The Harvard endowment fund in March sold its 4.7% Toshiba stake to 3D Investment Partners, making 3D Toshiba's second-largest shareholder, with a 7.2% holding. There are six activist funds that now rank among Toshiba's 10 largest investors. Collectively, they own around one-third of the company. Many of them bought shares during a 2017 raising of capital at ¥2,628 per share.
Denials by key figures
Toshiba's CEO, the former banker Nobuaki Kurumatani, stepped down in April before he was forced out. The investigation report details how Kurumatani met personally over breakfast with Yoshihide Suga, who was the No. 2 official in government at the time and is now Japan's prime minister, ahead of the AGM to explain the situation.
Kurumatani implicitly admitted attending the breakfast, the report says, but later denied it, comments that "cannot be trusted," the lawyers leading the investigation conclude. Suga recommended "aggressive" action and said "we can get them" by using the Foreign Exchange and Foreign Trade Act.
Suga also denies this happened. "I know nothing of this," Suga said when asked by reporters in Tokyo about his comments outlined in the report. "There was no such thing."
Japan's trade minister, Hiroshi Kajiyama, also denies asking a government adviser to contact Toshiba. Kajiyama insists the Toshiba report didn't come to definitive conclusions about what happened. The trade industry said via an official that it's possible "fact-checking will bring out a background story that is different" from the report, as quoted in the Asahi Shimbun newspaper. "It may make more sense for Toshiba to hunt for the truth and explain."
Toshiba's management had earlier fiercely tried to prevent an independent investigation by saying its own internal investigation had shown there were no issues to investigate. Its circular logic seemed to have nothing to do with getting at the truth and everything to do with preventing a proper investigation.
Kurumatani stepped down because his former employer, CVC Capital Partners, had lodged a US$20 billion takeover bid for Toshiba, a "friendly" but supposedly unsolicited offer that definitely had the sniff of a backroom deal about it. It was thought to offer a premium of 30% over the share price before the deal became public knowledge, but would also have kept a cozy management in place and shielded them from outside investors.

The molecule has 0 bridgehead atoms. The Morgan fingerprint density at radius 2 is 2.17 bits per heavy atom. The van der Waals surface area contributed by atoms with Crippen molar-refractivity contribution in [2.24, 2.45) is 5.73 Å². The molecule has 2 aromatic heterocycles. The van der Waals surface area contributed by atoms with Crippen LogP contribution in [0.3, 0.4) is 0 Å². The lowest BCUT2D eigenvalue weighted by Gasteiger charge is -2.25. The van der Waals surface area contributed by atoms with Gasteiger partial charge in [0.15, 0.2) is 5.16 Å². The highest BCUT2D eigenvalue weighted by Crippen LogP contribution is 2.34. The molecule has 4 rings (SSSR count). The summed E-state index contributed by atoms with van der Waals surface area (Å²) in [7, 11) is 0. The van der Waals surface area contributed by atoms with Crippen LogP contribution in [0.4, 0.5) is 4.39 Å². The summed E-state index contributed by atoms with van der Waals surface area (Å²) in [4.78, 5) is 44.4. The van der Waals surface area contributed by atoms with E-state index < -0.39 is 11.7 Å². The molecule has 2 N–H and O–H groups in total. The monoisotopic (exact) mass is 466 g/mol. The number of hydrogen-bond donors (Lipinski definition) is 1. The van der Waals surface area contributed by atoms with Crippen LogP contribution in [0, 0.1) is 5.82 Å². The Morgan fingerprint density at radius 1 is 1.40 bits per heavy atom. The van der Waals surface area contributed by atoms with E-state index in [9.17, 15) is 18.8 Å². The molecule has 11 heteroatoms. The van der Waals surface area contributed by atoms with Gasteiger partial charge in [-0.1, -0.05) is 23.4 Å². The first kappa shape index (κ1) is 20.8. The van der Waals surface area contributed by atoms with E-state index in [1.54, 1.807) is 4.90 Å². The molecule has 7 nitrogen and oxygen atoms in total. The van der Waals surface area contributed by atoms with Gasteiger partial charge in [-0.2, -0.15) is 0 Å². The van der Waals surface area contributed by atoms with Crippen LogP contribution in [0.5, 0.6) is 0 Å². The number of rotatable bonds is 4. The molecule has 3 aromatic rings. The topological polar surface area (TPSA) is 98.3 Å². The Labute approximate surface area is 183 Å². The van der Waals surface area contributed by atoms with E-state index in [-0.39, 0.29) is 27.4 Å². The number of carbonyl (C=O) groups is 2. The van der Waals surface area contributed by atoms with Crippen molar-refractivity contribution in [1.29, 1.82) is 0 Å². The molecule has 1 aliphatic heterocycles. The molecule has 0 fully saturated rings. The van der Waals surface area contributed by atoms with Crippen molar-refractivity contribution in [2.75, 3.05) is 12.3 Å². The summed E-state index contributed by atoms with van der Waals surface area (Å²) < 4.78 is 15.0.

Interest in Toshiba
Private equity players including Brookfield Asset Management (BAM) and KKR & Co. (KKR) are both thought to be circling Toshiba with an eye on a potential bid. Any offer would likely constitute Japan's largest-ever leveraged buyout. But there has been no progress on that front since April.
The CVC bid was thought to price Toshiba at ¥5,000 per share. U.S. hedge fund Farallon Capital Management, another major Toshiba shareholder, encouraged the company to consider other offers. Toshiba stock closed on Monday at ¥4,770.
The venerable conglomerate, founded in 1875 to make telegraph equipment and switching systems, is under unusually heavy pressure from shareholders. It has the Japanese-born, Singapore-based activist investors at Effissimo Capital Management as the company's largest shareholder, with a 9.9% stake. Effissimo broke ground in March by proposing and then winning a vote in March to force the independent investigation.
It was the first time a shareholder-driven proposal has been approved at a major Japanese corporation, known collectively as "Japan Inc.," and the fourth time in history when you include smaller, more obscure companies.
Effissimo was founded in 2006 by the Japanese value investors Yoichiro Imai, Takashi Kousaka and Hisaaki Sato, former traders for Japan's most famous activist investor, Yoshiaki Murakami. The Singapore fund had nominated Imai and two other candidates to the Toshiba board, but they were not elected in a vote that was clearly manipulated to achieve that end.